No Apologies: Coping By Cussing

The Abstract Mirror Blog

No Apologies: Coping By Cussing

I cuss.  I cuss a lot.  My husband calls me trucker-mouth mama.  Sometimes, I use it too casually, which doesn’t have as much impact as I would like it to.  It was a life-saver of sorts.  It came into my life at a time when I struggled to express myself to the outside world, and it also gave me permission to say how I felt, even if it was just in the privacy of my room as a 7-year-old girl.  I grew up in southern California where the summers were hot.  I can almost remember the first time I swore.  I can feel the heat of the sidewalk bouncing off my bare feet as I walked outside, I imagine I wore my white sundress with flowers.  I know this because my mom has told me it was the only item of clothing that felt comfortable on my skin.  How does it sound to express myself in a new and different way?  It’s foreign to me, but I say it anyway, “Shit. I hate this.”  I think I like it better than throwing shoes against the wall, screaming inside my head, blaming God, or crying until there aren’t any tears left.

I’m a bald woman, and it’s not because I have cancer, am making some kind of statement about my sexuality, or am practicing radical self-acceptance.  It’s because my body is rebelling, telling my hair follicles that they don’t belong on my head or anywhere else on my body, and it’s working.  It’s called alopecia universalis, an autoimmune condition that is often misunderstood.

I grew up attending church and having a sense of being a child of God.  Swearing felt like a somewhat neutral way to rebel against some of the things I heard like, “God would never give you something you couldn’t handle.” and “Everything happens for a reason.”  Hmm.  What does “handling” it look like?  What does not handling it look like?  What was I supposed to learn from being called “baldy” and having my wig ripped off my head, any time I had my back turned, by those little shits at school?

Using language as a way to cope became safe, but only rarely in the presence of my family.  My support system away from home, a misfit of friends from school and Girl Scouts, would often hear me randomly whisper, “fuck”, even in a situation that didn’t really call for it.  I was just trying it out to see how it sounded, and you know what?  It  was “Fucking Empowering!”  I didn’t know that phraseology back then, but I knew the feeling, and it’s one that I fully embrace, especially these days.  EMPOWERMENT, the often overused word in these zen and spiritual times, feels incredible, and that’s what swearing allowed me to feel in the times of uncertainty when my confidence needed a bit of a boost.  Being a bald child and learning to access an understanding of how the world perceived me didn’t come easy.  But choosing to live as a bald woman, deciding to not cover it up becomes less and less work as I make a choice.  Will this be a day where I choose to educate when people stare or ask questions, or will this be a day when I express, using profanity only with the squint of my green eyes and the pursing of my lips, “What the fuck are you looking at?” – It all depends on the approach of the stranger and my mood for the day.  Most days, I choose the education route.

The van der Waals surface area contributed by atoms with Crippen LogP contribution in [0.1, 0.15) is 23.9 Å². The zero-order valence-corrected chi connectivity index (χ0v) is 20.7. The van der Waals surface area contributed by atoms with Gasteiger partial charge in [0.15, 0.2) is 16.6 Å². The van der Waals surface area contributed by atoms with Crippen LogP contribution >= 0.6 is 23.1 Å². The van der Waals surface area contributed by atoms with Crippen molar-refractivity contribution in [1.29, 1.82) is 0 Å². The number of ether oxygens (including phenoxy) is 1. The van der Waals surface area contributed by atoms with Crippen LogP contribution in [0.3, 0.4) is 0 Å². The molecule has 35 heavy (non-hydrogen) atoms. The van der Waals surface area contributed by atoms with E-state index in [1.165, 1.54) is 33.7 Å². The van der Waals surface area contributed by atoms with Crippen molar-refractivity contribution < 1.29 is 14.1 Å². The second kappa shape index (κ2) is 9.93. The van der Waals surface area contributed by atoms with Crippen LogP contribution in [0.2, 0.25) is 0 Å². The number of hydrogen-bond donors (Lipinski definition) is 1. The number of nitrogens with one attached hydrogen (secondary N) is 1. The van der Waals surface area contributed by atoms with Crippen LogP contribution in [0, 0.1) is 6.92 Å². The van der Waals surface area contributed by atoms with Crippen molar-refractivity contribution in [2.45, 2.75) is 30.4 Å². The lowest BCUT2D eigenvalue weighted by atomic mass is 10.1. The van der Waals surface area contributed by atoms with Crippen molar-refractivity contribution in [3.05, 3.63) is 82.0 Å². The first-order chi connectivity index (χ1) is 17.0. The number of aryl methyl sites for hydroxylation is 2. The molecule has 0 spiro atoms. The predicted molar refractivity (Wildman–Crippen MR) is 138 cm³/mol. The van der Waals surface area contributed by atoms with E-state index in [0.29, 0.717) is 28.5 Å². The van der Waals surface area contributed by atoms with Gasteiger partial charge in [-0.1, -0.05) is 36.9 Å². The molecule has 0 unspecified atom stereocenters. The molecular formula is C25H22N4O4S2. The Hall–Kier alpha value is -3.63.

I am well-respected in my field of work.  I coach parents with children living with alopecia, along with adults who are living with it too.  I educate in the medical community.  I am a podcaster, and marking my episodes, “explicit” is something I want to avoid because of something I might say, but not my guests.  They can say whatever they want, however they want.  I published a book and wrote my own story, and I think if you asked anyone in my professional life, they would say, “She’s so sweet and quiet.”  They might even be shocked to understand how much I swear in my personal life.

This post could have been more about the struggles I endured as someone living with a visible difference, about being mistaken for and called “sir” on more occasions than I can count, or about having to listen to unsolicited advice from strangers who had the “perfect remedy” to cure my hair loss.  But I’ve already written my story, and I talk about it a lot in my work.  I wonder as I write this if it will negatively affect how clients will perceive me, or if it will just give them a view of what else made me who I am today?

I’ve learned so many different ways to express myself, process ways to get my point across and to access the more “acceptable” methods of coping with gratitude, journaling, and meditation.  But cussing is a tool I will always keep in my back pocket.  I promise I won’t encourage your children to use swearing as their only coping mechanism, but at the same time, I won’t discourage them from using it either.  It has been a technique that serves me well, and I embrace it.  Fuck Yeah!
Written by:  Deeann G.

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